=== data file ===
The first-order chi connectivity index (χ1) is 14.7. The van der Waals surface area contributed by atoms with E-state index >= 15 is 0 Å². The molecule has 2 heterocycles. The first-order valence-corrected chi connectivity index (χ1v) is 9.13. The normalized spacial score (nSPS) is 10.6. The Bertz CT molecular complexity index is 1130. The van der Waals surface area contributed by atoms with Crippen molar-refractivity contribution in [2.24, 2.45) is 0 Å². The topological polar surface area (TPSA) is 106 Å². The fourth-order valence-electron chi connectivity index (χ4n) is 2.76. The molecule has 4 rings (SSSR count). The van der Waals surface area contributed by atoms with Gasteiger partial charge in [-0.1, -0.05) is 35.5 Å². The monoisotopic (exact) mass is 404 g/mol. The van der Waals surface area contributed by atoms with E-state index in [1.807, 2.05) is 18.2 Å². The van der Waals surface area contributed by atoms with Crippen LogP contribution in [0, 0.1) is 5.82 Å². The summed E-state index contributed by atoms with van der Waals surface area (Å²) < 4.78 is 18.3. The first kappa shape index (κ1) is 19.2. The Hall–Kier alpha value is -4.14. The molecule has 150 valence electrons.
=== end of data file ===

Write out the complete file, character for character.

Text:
The first-order chi connectivity index (χ1) is 14.7. The van der Waals surface area contributed by atoms with E-state index >= 15 is 0 Å². The molecule has 2 heterocycles. The first-order valence-corrected chi connectivity index (χ1v) is 9.13. The normalized spacial score (nSPS) is 10.6. The Bertz CT molecular complexity index is 1130. The van der Waals surface area contributed by atoms with Crippen molar-refractivity contribution in [2.24, 2.45) is 0 Å². The topological polar surface area (TPSA) is 106 Å². The fourth-order valence-electron chi connectivity index (χ4n) is 2.76. The molecule has 4 rings (SSSR count). The van der Waals surface area contributed by atoms with Gasteiger partial charge in [-0.1, -0.05) is 35.5 Å². The monoisotopic (exact) mass is 404 g/mol. The van der Waals surface area contributed by atoms with E-state index in [1.807, 2.05) is 18.2 Å². The van der Waals surface area contributed by atoms with Crippen LogP contribution in [0, 0.1) is 5.82 Å². The summed E-state index contributed by atoms with van der Waals surface area (Å²) < 4.78 is 18.3. The first kappa shape index (κ1) is 19.2. The Hall–Kier alpha value is -4.14. The molecule has 150 valence electrons.